Friday, January 28, 2011

Improving the Foster Care System - Part XI

In this week's installment on ways we can improve the foster care system, I'm going to start with one simple sentence:

Ban garbage bags.

To the unfamiliar, it sounds like a silly thing to suggest.

Why would anyone want to ban trash bags? They are useful for getting rid of garbage, and they keep the inside of the cans clean.

And that is exactly why they should be banned...for moving foster children.

Read LT's post, Are YOU guilty of treating foster kids like trash? In it, she wrote:
Have you ever had a trash bag with your treasures rip apart in the middle of the sidewalk as you are being hurried into a worker’s car, leaving a foster home? ...Have you? Do you see how tough this is? On one hand you are being rushed away, on another hand, your "treasures" are on the ground and you want to pick them up… On one hand, the foster parents already said "goodbye," and on the other hand they start to help pick up the "treasures" on the ground...

Now when we were foster parents, we didn't have a lot of kids coming and going. We had three girls come, one girl ran away (abandoning her stuff), one was moved, and the last stayed. When the one child was moved, we were absolutely adamant that she not leave with her stuff in trash bags. We told the worker that we would pack the girl's things in clean (new) moving boxes, as she didn't have luggage and had too much to fit in a single suitcase. To our surprise, the worker ordered us to put her things in garbage bags, because boxes would take up too much space and wouldn't fit in her car.

We went out and bought mesh laundry bags instead. They were inexpensive, yet they had a little more class than a garbage bag. They also had a drawstring close and a nice strap so the bag could be carried over your shoulder.

I was gonna be damned if the kid was going to leave with her stuff in garbage bags, even if it was the way it came.

In fact, all the foster children who came to us brought at least some of their possessions in black trash bags. The first two girls carried everything in trash bags. The last came with a suitcase, a couple of cardboard boxes, and a trash bag or two.

Foster children are not trash. The message we send when we bag their property in trash bags is that their stuff is garbage, which therefore translates into meaning that the children are not important enough to warrant something better.

It probably seems silly, given the systemic and pervasive problems in the foster care system, but it's a small change that might make a huge difference.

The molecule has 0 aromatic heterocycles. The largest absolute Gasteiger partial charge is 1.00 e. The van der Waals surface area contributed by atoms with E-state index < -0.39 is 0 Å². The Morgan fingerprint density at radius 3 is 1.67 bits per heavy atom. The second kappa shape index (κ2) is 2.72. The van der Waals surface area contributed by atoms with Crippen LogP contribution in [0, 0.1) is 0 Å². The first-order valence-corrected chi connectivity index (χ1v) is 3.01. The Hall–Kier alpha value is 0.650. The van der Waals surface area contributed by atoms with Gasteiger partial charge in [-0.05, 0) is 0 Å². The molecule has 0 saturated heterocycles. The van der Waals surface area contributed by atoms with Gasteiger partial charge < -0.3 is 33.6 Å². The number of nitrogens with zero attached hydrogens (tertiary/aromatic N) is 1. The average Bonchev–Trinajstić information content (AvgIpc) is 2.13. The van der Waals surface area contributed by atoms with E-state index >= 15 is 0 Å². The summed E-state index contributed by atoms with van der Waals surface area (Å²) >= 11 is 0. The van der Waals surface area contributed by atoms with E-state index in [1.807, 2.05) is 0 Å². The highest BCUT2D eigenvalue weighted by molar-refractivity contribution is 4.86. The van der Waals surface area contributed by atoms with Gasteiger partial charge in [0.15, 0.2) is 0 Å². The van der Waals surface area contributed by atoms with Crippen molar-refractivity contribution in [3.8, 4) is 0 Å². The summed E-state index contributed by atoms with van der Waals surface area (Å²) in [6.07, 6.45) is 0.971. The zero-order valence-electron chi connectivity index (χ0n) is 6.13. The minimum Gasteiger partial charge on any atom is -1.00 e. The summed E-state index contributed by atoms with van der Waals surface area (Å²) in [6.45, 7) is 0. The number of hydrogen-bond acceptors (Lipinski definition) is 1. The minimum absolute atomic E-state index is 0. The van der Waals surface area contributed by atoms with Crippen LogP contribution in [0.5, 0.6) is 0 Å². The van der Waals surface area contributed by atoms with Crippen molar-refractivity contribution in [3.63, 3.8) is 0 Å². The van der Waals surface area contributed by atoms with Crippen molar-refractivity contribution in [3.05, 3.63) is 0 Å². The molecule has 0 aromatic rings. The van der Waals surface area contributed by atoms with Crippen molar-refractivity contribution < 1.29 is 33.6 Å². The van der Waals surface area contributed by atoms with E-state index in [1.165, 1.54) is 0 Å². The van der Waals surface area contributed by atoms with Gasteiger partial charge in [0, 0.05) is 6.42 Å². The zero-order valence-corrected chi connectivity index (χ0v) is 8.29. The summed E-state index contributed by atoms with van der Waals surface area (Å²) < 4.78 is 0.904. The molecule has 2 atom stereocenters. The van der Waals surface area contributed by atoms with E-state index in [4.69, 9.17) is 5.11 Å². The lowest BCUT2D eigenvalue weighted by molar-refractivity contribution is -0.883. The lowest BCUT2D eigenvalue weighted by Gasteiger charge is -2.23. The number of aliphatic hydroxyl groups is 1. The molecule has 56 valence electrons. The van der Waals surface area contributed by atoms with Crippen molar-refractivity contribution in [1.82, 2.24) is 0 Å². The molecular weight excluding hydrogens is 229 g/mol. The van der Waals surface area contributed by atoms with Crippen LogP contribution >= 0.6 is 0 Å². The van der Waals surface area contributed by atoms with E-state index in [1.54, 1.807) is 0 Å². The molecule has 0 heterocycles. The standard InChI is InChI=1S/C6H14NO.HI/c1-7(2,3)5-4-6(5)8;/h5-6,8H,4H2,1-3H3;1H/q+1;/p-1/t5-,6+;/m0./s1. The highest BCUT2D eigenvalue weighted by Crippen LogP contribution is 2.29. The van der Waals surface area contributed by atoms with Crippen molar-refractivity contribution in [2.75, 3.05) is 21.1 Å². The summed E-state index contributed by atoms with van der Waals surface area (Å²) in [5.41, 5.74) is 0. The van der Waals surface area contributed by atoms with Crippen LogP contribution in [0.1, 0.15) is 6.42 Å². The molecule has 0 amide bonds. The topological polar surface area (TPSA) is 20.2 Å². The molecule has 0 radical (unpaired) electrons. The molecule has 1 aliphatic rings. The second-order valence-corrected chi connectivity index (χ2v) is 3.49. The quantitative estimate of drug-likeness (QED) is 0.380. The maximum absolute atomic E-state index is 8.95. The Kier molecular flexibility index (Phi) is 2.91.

1. Oh, I agree!!! So very much.
    I have had a total of 5 foster placements. The first came with garbage bags full of "treasures" ...ripped and stained clothes, fast food toys, a couple of well loved stuffed animals, and that's about it.
    The next two showed up at my doorstep with nothing but the clothes on their backs and a coloring book the caseworker gave them. At 4 and 6 years old- they weren't even wearing shoes. The caseworker was supposed to go back and get their stuff- but the bio dad wouldn't let her in, so they had nothing.
    The next 2 also came packed in garbage bags.
    The 4 who left my home did with their things packaged in boxes and laundry baskets. I owed them that much.

  2. Our first foster daughter came with two huge black garbage bags packed with almost nothing that even fit her! When she left 3 1/2 years later she had a suitcase, a duffel bag, and several laundry baskets full of things. Our next two little boys came wearing a pair of jeans, a flannel shirt, and tennis shoes with no laces. No underwear or socks or jackets. They stayed! When their siblings came from a different foster home, they had boxes for their things, and they also stayed! We had two other foster kids after adopting the group of four, and they came with garbage bags, and left with laundry baskets. To this day I cringe when I see clothes and belongings transported in black garbage bags. It is not right.

  3. Perhaps they should address the issue of bouncing the children from home to home.


  4. We have had 42 foster kids (4 are staying forever) except for the one kid we picked up from another foster home and the two who came with only the dirty diapers they were wearing all of them came with stuff in garbage bags. When they left they went with boxes, duffel bags, suitcases, whatever we could scrounge up at the time, but no garbage bags. Some of the older kids appreciated that and told us so.

  5. Yes, yes, and yes. It may be a small change, but it makes sense to me that it would have a huge impact. A duffel or laundry bag is really a small expense for a lot more dignity for the child.

  6. If you want to make a difference about the garbage bag usage, please check out


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